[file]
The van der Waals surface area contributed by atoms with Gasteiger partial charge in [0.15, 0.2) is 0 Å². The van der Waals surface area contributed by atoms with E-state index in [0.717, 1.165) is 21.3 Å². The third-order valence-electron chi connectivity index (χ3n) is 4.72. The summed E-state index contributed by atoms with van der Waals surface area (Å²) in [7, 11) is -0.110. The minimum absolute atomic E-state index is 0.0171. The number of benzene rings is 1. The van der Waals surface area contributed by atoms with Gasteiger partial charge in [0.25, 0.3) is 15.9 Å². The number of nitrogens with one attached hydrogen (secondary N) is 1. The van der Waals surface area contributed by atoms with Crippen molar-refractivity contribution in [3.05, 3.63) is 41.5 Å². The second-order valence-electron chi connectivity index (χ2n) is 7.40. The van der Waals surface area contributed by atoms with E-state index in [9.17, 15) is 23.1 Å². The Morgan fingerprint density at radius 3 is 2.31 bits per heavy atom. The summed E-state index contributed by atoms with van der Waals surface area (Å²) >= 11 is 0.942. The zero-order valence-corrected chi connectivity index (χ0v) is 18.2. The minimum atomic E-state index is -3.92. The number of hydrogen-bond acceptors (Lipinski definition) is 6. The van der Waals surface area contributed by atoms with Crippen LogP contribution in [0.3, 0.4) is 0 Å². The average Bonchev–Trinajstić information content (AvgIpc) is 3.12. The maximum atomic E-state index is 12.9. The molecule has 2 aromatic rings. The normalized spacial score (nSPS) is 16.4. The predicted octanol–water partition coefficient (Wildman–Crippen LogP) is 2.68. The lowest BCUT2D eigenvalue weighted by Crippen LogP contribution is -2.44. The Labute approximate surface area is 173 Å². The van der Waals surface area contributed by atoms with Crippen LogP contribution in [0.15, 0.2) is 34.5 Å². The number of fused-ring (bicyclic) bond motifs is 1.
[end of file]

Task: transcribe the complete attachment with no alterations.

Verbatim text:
The van der Waals surface area contributed by atoms with Gasteiger partial charge in [0.15, 0.2) is 0 Å². The van der Waals surface area contributed by atoms with E-state index in [0.717, 1.165) is 21.3 Å². The third-order valence-electron chi connectivity index (χ3n) is 4.72. The summed E-state index contributed by atoms with van der Waals surface area (Å²) in [7, 11) is -0.110. The minimum absolute atomic E-state index is 0.0171. The number of benzene rings is 1. The van der Waals surface area contributed by atoms with Gasteiger partial charge in [0.25, 0.3) is 15.9 Å². The number of nitrogens with one attached hydrogen (secondary N) is 1. The van der Waals surface area contributed by atoms with Crippen molar-refractivity contribution in [3.05, 3.63) is 41.5 Å². The second-order valence-electron chi connectivity index (χ2n) is 7.40. The van der Waals surface area contributed by atoms with E-state index in [9.17, 15) is 23.1 Å². The Morgan fingerprint density at radius 3 is 2.31 bits per heavy atom. The summed E-state index contributed by atoms with van der Waals surface area (Å²) >= 11 is 0.942. The zero-order valence-corrected chi connectivity index (χ0v) is 18.2. The minimum atomic E-state index is -3.92. The number of hydrogen-bond acceptors (Lipinski definition) is 6. The van der Waals surface area contributed by atoms with Crippen LogP contribution in [0.3, 0.4) is 0 Å². The average Bonchev–Trinajstić information content (AvgIpc) is 3.12. The maximum atomic E-state index is 12.9. The molecule has 2 aromatic rings. The normalized spacial score (nSPS) is 16.4. The predicted octanol–water partition coefficient (Wildman–Crippen LogP) is 2.68. The lowest BCUT2D eigenvalue weighted by Crippen LogP contribution is -2.44. The Labute approximate surface area is 173 Å². The van der Waals surface area contributed by atoms with Crippen LogP contribution in [0.15, 0.2) is 34.5 Å². The number of fused-ring (bicyclic) bond motifs is 1.